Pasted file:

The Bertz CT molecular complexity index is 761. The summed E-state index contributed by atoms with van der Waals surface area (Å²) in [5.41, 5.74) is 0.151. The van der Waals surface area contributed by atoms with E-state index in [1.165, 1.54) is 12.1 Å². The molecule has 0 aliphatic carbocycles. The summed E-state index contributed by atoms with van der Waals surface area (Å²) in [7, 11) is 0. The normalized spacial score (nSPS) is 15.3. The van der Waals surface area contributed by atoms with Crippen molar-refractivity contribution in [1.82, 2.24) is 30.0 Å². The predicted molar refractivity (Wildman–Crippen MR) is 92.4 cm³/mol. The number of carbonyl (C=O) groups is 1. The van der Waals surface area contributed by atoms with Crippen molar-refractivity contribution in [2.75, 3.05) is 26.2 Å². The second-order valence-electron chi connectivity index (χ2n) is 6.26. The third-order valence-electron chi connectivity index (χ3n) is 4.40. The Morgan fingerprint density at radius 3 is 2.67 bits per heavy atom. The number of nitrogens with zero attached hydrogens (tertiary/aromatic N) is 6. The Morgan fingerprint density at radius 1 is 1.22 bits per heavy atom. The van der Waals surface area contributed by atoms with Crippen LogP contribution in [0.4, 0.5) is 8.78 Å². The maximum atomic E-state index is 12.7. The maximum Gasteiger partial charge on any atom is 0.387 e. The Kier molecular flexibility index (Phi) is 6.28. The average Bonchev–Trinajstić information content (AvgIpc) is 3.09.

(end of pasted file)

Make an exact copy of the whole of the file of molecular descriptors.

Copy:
The Bertz CT molecular complexity index is 761. The summed E-state index contributed by atoms with van der Waals surface area (Å²) in [5.41, 5.74) is 0.151. The van der Waals surface area contributed by atoms with E-state index in [1.165, 1.54) is 12.1 Å². The molecule has 0 aliphatic carbocycles. The summed E-state index contributed by atoms with van der Waals surface area (Å²) in [7, 11) is 0. The normalized spacial score (nSPS) is 15.3. The van der Waals surface area contributed by atoms with Crippen molar-refractivity contribution in [1.82, 2.24) is 30.0 Å². The predicted molar refractivity (Wildman–Crippen MR) is 92.4 cm³/mol. The number of carbonyl (C=O) groups is 1. The van der Waals surface area contributed by atoms with Crippen molar-refractivity contribution in [2.75, 3.05) is 26.2 Å². The second-order valence-electron chi connectivity index (χ2n) is 6.26. The third-order valence-electron chi connectivity index (χ3n) is 4.40. The Morgan fingerprint density at radius 3 is 2.67 bits per heavy atom. The number of nitrogens with zero attached hydrogens (tertiary/aromatic N) is 6. The Morgan fingerprint density at radius 1 is 1.22 bits per heavy atom. The van der Waals surface area contributed by atoms with Crippen LogP contribution in [0.4, 0.5) is 8.78 Å². The maximum atomic E-state index is 12.7. The maximum Gasteiger partial charge on any atom is 0.387 e. The Kier molecular flexibility index (Phi) is 6.28. The average Bonchev–Trinajstić information content (AvgIpc) is 3.09.